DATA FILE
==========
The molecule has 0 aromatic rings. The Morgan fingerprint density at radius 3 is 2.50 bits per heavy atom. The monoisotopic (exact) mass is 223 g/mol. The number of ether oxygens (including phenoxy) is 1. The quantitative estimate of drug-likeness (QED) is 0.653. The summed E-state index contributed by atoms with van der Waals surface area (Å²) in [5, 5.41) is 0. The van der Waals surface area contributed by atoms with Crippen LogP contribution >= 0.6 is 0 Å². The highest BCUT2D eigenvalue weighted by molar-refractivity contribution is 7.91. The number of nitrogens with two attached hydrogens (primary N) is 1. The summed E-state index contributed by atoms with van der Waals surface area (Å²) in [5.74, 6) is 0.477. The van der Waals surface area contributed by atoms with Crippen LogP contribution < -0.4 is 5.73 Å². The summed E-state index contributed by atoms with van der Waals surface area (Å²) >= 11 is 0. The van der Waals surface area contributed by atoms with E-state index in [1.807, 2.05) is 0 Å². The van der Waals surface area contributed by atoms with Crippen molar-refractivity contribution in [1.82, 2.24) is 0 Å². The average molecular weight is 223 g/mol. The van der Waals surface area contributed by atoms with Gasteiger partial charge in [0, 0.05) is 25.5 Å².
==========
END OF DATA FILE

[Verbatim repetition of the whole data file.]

The molecule has 0 aromatic rings. The Morgan fingerprint density at radius 3 is 2.50 bits per heavy atom. The monoisotopic (exact) mass is 223 g/mol. The number of ether oxygens (including phenoxy) is 1. The quantitative estimate of drug-likeness (QED) is 0.653. The summed E-state index contributed by atoms with van der Waals surface area (Å²) in [5, 5.41) is 0. The van der Waals surface area contributed by atoms with Crippen LogP contribution >= 0.6 is 0 Å². The highest BCUT2D eigenvalue weighted by molar-refractivity contribution is 7.91. The number of nitrogens with two attached hydrogens (primary N) is 1. The summed E-state index contributed by atoms with van der Waals surface area (Å²) in [5.74, 6) is 0.477. The van der Waals surface area contributed by atoms with Crippen LogP contribution < -0.4 is 5.73 Å². The summed E-state index contributed by atoms with van der Waals surface area (Å²) >= 11 is 0. The van der Waals surface area contributed by atoms with E-state index in [1.807, 2.05) is 0 Å². The van der Waals surface area contributed by atoms with Crippen molar-refractivity contribution in [1.82, 2.24) is 0 Å². The average molecular weight is 223 g/mol. The van der Waals surface area contributed by atoms with Gasteiger partial charge in [0, 0.05) is 25.5 Å².